Complex crisis

Print edition : November 28, 2014

IN the whole debate around the conflict over fishing in the Palk Strait, different stakeholders have pointed fingers in different directions—northern Sri Lankan fishermen at Indian trawlers, Tamil Nadu fishermen at the Sri Lanka Navy, Tamil Nadu politicians at New Delhi and Colombo, and Colombo at New Delhi.

However, after the Colombo High Court sentenced five Indian fishermen to death for drug trafficking, the crisis has assumed another complex dimension. New Delhi said the fishermen were innocent and that it would make all efforts to secure their early release. Discussions were on at the highest levels. India is exploring all possible legal channels.

While there are reasons to remain hopeful that Sri Lanka will not carry out the sentence, the outrageous death penalty for the five Indians—three Sri Lankan fishermen were also awarded the punishment—was a shocker. The fact that the last judicial execution in Sri Lanka took place as far back as 1976 suggests that the recent sentence could be politically motivated, especially against the backdrop of the fishermen row.

The crisis has been politicised on multiple levels. Fishermen in northern Sri Lanka continue to be victimised. Their livelihoods are badly hit by poaching and excessive bottom trawling by Indian fishermen.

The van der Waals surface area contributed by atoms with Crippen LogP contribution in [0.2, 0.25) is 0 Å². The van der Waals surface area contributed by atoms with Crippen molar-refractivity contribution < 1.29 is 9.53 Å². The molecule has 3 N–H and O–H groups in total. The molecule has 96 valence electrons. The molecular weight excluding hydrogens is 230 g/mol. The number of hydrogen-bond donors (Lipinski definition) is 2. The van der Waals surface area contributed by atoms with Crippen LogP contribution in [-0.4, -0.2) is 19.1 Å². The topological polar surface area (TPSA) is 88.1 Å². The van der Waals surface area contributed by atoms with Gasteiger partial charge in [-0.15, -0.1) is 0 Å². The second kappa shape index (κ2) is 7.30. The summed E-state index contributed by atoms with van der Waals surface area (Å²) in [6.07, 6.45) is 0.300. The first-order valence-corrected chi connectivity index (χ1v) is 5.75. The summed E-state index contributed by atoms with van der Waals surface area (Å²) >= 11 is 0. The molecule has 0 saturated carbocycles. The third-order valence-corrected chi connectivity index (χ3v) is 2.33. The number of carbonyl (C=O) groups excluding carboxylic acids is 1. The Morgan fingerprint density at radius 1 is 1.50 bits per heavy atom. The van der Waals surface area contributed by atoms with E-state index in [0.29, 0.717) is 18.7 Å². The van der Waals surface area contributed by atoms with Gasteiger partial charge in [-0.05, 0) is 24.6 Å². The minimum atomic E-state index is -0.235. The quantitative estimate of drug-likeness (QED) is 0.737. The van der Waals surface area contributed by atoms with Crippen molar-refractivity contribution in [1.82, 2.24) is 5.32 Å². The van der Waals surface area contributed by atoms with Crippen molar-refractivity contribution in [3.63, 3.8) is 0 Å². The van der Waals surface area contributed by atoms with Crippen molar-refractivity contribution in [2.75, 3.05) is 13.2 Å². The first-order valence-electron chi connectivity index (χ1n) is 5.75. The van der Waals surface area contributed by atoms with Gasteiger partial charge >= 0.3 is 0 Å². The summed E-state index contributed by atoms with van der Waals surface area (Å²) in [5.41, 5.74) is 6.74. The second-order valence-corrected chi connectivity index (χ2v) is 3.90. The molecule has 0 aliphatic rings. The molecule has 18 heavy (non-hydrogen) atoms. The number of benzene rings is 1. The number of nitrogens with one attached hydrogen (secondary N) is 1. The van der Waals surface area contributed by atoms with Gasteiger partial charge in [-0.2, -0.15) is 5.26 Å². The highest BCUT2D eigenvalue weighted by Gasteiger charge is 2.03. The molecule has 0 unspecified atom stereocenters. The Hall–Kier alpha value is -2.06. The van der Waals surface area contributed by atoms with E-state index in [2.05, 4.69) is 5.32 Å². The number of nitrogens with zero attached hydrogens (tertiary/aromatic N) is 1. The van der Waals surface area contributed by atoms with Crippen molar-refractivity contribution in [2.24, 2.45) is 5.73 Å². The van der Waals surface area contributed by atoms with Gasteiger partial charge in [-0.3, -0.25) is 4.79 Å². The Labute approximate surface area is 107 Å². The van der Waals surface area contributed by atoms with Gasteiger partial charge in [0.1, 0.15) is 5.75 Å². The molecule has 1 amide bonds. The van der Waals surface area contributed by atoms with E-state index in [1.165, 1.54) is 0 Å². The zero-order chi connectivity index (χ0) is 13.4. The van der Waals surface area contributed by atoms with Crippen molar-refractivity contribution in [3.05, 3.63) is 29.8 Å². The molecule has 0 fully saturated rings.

While Colombo uses the cases of erring Indian fishermen as a trump card in diplomatic and strategic negotiations, it offers little support to its own fisherfolk from northern Sri Lanka. The Tamil political leadership or the Northern Provincial Council does not take up the issue for fear of losing Tamil Nadu’s political support. On the Indian side, Tamil Nadu is quick to make shrill noises around the arrest of Indian fishermen by the Sri Lanka Navy. But the governments in New Delhi and Chennai are yet to take meaningful measures to curb the practice of bottom trawling or to find alternatives.

Tamil Nadu extends solidarity to the Tamils of Sri Lanka, often using Tamil-nationalistic rhetoric, but does not see the adverse impact Tamil Nadu fishermen have on their Tamil-speaking counterparts in northern Sri Lanka.

Every time Sri Lankan President Mahinda Rajapaksa announces the release of arrested Indian fishermen, again a political response, Tamil Nadu fishermen’s leaders celebrate by bursting crackers and distributing sweets. Every time there is a fresh arrest, they condemn it strongly. Other than impulsively reacting to the announcements, the fishermen’s leaders have no convincing ways of engagement.

It is, in fact, the trawler owners who continue to make the daily-wage fishermen of Tamil Nadu increasingly vulnerable by demanding varieties available outside Indian waters and insisting on a certain amount of catch.

India and Sri Lanka are not the only players in this game. The European Union recently announced a ban on seafood exports from Sri Lanka, evoking serious concern among exporters and fishermen.

Irrespective of who stands to win and how countries use the issue for diplomatic gains, it is the powerless fisherfolk who get entangled in this web of problems. And the most vulnerable fisherman continues to pay the heaviest price.

Meera Srinivasan

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